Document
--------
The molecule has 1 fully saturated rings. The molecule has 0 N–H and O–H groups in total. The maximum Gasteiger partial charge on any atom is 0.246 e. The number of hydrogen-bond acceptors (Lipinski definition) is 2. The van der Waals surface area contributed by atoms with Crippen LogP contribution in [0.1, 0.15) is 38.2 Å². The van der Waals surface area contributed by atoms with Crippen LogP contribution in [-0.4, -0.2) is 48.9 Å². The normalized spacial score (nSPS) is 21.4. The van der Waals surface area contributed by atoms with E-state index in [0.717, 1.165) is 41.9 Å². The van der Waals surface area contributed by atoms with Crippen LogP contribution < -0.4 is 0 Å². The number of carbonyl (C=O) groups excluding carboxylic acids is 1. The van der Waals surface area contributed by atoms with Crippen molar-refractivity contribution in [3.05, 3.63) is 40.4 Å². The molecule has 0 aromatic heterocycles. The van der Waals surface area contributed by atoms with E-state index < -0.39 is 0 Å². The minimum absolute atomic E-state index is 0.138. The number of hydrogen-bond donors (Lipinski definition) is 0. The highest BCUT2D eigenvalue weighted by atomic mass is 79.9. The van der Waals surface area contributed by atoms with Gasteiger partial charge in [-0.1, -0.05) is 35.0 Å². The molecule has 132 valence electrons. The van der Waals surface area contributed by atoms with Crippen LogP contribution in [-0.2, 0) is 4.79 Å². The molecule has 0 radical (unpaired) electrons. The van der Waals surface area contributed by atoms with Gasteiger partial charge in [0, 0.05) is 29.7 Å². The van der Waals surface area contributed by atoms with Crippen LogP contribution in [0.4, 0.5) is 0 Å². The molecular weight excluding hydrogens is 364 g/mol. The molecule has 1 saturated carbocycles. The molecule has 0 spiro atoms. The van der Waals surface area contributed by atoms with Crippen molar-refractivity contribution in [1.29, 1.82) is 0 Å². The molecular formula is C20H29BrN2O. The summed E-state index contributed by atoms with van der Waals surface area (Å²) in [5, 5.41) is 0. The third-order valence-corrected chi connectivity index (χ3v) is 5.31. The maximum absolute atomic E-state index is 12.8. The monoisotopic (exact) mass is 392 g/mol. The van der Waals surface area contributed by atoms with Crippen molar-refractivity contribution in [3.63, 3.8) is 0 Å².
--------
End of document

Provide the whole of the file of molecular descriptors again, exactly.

The molecule has 1 fully saturated rings. The molecule has 0 N–H and O–H groups in total. The maximum Gasteiger partial charge on any atom is 0.246 e. The number of hydrogen-bond acceptors (Lipinski definition) is 2. The van der Waals surface area contributed by atoms with Crippen LogP contribution in [0.1, 0.15) is 38.2 Å². The van der Waals surface area contributed by atoms with Crippen LogP contribution in [-0.4, -0.2) is 48.9 Å². The normalized spacial score (nSPS) is 21.4. The van der Waals surface area contributed by atoms with E-state index in [0.717, 1.165) is 41.9 Å². The van der Waals surface area contributed by atoms with Crippen LogP contribution < -0.4 is 0 Å². The number of carbonyl (C=O) groups excluding carboxylic acids is 1. The van der Waals surface area contributed by atoms with Crippen molar-refractivity contribution in [3.05, 3.63) is 40.4 Å². The molecule has 0 aromatic heterocycles. The van der Waals surface area contributed by atoms with E-state index < -0.39 is 0 Å². The minimum absolute atomic E-state index is 0.138. The number of hydrogen-bond donors (Lipinski definition) is 0. The highest BCUT2D eigenvalue weighted by atomic mass is 79.9. The van der Waals surface area contributed by atoms with Gasteiger partial charge in [-0.1, -0.05) is 35.0 Å². The molecule has 132 valence electrons. The van der Waals surface area contributed by atoms with Crippen LogP contribution in [-0.2, 0) is 4.79 Å². The molecule has 0 radical (unpaired) electrons. The van der Waals surface area contributed by atoms with Gasteiger partial charge in [0, 0.05) is 29.7 Å². The van der Waals surface area contributed by atoms with Crippen LogP contribution in [0.4, 0.5) is 0 Å². The molecular weight excluding hydrogens is 364 g/mol. The molecule has 1 saturated carbocycles. The molecule has 0 spiro atoms. The van der Waals surface area contributed by atoms with Crippen molar-refractivity contribution in [1.29, 1.82) is 0 Å². The molecular formula is C20H29BrN2O. The summed E-state index contributed by atoms with van der Waals surface area (Å²) in [5, 5.41) is 0. The third-order valence-corrected chi connectivity index (χ3v) is 5.31. The maximum absolute atomic E-state index is 12.8. The monoisotopic (exact) mass is 392 g/mol. The van der Waals surface area contributed by atoms with Crippen molar-refractivity contribution in [3.63, 3.8) is 0 Å².